Governor signs bill to remove unnecessary restrictions driving up nurseries’ operation costs
State Senator Lois Wolk (D-Davis) applauded the governor’s signature Sunday of legislation by Assemblyman Ken Cooley (D-Rancho Cordova) to allow crisis nurseries statewide, including the Yolo Crisis Nursery, to continue providing a safe environment for young children of families in crisis.
“We’ve seen just how valuable the services provided by crisis nurseries are in Yolo County, where the Yolo Crisis Nursery provides safe harbor for these vulnerable children at no cost to their families,” said Senator Wolk. “This new law will enable crisis nurseries to continue their vital role in the community, helping to reduce cases of child abuse, helping families stay together, keeping children out of foster care, and reducing the amount of money spent on child welfare services. I thank Assemblyman Cooley for his work on this important issue and thank the Governor for signing this bill into law.”
Crisis nurseries provide free, temporary, safe, voluntary shelter for children under the age of six whose parent or guardian is in crisis—undergoing a temporary financial, health or other challenge—and is unable to provide a safe living environment, without giving up custody of their children to the public child welfare services system.
Assembly Bill 2228 (Cooley) applies the same standards to crisis nurseries as to children’s day care facilities, removing unnecessary restrictions that have driven up operation costs to the point where crisis nurseries may have to cease operations in California.
Studies show that parents who utilize crisis nurseries are connected with wrap-around services that provide long-term support, and that these supports and intervention keep children safe and keep them out of longer term care.
Presses US Department of Transportation to make changes on rail car safety, speed of trains
State Senator Lois Wolk (D-Davis) continued her push for increased rail safety today, sending a letter to the US Department of Transportation with specific suggestions and recommendations regarding the shipment of crude oil by railroad.
“The volume of crude oil being imported into California has increased over 100-fold in recent years, and continues to increase. Valero has plans to ship 100 train cars of crude oil a day through the heart of my district to its refinery in Benicia, through heavily populated and ecologically sensitive areas, and similar projects are planned in other areas of the state,” said Senator Wolk. “On top of that, just in the past year, there have been six major incidents across North America where rail accidents resulted in millions of gallons of spilled crude oil. The recommendations I propose would help California keep in step with the growing risk to California’s citizens and environment posed by the significant increase in shipments of these dangerous materials.”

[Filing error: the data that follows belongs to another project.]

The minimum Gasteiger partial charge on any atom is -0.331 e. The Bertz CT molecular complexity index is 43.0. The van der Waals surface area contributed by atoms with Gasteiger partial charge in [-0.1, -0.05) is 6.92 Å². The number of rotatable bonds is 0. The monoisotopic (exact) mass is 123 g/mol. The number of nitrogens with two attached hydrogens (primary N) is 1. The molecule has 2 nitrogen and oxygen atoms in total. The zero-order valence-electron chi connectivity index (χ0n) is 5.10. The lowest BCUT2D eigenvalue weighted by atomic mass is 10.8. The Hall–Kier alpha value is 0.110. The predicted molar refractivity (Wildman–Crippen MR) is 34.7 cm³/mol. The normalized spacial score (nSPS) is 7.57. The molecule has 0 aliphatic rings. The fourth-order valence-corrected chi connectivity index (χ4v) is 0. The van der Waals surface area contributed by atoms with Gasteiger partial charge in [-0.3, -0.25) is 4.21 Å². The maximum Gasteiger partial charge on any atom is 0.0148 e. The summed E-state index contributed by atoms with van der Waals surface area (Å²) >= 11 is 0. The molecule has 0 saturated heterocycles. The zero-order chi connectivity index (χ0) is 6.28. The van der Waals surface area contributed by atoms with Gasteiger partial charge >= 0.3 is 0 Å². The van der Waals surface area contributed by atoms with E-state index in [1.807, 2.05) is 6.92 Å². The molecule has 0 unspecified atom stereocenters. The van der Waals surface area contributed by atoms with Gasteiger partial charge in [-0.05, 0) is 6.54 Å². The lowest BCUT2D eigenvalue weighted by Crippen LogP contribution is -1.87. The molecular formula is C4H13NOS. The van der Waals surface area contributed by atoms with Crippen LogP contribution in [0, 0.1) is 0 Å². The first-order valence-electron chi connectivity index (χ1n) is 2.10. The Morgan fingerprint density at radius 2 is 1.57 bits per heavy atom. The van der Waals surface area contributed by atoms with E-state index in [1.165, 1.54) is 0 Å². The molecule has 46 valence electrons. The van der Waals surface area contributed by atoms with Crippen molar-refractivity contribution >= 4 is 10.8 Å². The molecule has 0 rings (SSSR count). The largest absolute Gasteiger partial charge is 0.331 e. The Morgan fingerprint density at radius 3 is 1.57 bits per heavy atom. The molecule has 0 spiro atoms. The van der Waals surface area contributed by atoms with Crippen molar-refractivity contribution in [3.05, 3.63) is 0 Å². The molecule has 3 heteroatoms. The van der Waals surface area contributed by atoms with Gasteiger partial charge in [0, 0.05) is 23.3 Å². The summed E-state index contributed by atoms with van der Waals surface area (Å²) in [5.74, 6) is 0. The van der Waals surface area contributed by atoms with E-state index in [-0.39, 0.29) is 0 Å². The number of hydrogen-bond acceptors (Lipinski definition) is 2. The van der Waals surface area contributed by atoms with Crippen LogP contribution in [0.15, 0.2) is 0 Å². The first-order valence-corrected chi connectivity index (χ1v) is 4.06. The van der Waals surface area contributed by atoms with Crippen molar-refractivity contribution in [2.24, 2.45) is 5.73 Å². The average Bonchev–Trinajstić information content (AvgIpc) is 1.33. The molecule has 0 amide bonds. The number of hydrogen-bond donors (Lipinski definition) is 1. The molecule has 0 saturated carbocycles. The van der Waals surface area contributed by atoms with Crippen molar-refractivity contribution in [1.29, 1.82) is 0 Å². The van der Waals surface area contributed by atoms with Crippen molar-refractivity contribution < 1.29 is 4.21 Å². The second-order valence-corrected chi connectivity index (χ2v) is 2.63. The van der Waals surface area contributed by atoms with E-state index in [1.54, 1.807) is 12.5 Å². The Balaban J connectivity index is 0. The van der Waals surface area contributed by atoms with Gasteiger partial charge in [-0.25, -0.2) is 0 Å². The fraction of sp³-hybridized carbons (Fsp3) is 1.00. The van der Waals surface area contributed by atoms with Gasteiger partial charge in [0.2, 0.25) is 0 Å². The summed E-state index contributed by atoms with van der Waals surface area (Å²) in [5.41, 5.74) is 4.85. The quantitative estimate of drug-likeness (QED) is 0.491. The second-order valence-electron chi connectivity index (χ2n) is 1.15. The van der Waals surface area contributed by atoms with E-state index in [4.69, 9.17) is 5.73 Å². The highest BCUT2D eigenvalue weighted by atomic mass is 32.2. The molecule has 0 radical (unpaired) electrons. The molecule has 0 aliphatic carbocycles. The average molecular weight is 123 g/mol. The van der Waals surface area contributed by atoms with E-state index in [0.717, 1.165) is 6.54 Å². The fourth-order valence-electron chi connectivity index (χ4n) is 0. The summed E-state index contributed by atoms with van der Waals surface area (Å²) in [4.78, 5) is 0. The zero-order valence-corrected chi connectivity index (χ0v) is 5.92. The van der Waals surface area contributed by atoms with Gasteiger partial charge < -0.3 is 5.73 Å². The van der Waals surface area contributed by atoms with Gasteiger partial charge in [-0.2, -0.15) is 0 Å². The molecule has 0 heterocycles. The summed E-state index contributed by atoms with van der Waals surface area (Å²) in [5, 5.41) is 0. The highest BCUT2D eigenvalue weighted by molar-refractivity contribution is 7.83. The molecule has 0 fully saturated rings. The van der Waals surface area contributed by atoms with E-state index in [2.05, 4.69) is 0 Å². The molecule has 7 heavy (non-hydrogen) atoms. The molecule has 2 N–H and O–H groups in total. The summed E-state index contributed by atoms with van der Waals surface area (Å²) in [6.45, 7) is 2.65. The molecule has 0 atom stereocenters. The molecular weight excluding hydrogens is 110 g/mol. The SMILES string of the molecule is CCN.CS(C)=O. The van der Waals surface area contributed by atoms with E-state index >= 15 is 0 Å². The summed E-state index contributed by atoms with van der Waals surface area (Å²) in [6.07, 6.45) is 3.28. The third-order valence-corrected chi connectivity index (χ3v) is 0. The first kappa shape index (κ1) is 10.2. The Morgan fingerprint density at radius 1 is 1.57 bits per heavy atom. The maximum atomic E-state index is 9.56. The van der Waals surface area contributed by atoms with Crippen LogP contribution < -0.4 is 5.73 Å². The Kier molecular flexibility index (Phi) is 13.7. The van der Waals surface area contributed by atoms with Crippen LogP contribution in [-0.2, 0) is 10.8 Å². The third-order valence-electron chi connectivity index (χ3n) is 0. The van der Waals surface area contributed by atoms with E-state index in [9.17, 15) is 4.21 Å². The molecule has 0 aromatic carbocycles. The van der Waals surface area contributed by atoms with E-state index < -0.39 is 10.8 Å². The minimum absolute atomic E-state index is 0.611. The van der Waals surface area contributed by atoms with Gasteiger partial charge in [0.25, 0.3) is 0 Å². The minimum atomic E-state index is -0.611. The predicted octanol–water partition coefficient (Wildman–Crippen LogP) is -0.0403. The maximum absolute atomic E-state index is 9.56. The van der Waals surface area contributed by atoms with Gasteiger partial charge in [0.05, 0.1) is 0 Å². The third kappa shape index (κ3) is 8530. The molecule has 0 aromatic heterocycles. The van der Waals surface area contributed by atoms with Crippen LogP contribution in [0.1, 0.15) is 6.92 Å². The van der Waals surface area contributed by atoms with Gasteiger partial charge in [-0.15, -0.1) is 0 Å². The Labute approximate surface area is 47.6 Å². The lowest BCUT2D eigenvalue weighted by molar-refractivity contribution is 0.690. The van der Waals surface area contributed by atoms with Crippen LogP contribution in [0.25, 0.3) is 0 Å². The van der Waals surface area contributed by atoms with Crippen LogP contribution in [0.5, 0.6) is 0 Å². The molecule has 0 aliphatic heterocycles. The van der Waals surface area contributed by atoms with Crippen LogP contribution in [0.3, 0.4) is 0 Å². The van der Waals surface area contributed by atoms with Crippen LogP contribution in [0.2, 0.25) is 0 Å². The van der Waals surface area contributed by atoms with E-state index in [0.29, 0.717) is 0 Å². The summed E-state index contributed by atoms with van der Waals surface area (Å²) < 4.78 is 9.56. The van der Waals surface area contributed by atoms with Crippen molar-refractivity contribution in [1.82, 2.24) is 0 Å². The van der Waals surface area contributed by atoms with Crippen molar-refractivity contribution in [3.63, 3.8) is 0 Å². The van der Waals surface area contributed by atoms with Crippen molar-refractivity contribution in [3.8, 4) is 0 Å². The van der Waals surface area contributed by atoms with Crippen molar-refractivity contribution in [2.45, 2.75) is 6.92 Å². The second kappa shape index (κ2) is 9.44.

Senator Wolk’s comments were sent to the Secretary of Transportation office and will be added to a Notice of Proposed Rulemaking (NPRM) issued by the Pipeline and Hazardous Materials Safety Administration (PHMSA) on August 1 that focuses on hazardous materials, increased tank car standards and operations of the “high-hazard flammable trains.”
The Senator urged the department not to wait for a suggested six-year phase phase out transport of hazardous crude by DOT-111 tank cars, starting in October of 2018. Wolk pressed for an immediate ban on the transport of hazardous crude by DOT-111 tank cars, which have been involved in several major accidents involving crude oil shipments and continue to pose a threat to public health and safety.
In her letter, Wolk also supports a proposal by the PHMSA and Federal Rail Administration to increase safety of CPC-1232 rail cars. Proposed changes include increasing the thickness of the shell of the car to 9/16 inches, adding top-fitting protections that can sustain a rollover accident of up to 9 mph, and installing Electronically Controlled Pneumatic brake systems to ensure faster braking for train cars.
Wolk also proposed reducing the recommended speed of trains carrying hazardous crude from 40 to 30 mph through all cities to reduce the risk of crashes. One option proposed by the department suggests limiting those trains traveling in cities with a population of 100,000 to 40 mph, which Wolk said “arbitrarily excludes (smaller cities) entitled to the same level of protection.”
Wolk’s other comments focused on broader rail safety issues including removing volatile elements of the crude before shipping it, such as flammable natural gas liquids—a process is currently used in other areas of the country to help reduce the risk of fire and explosions, should a train crash. Wolk also recommended rail carriers and shippers carry sufficient insurance or the financial wherewithal to cover costs of a spill or crash, and called on requiring all railroads and shippers to fully fund training for first responders of any crashes or leaks.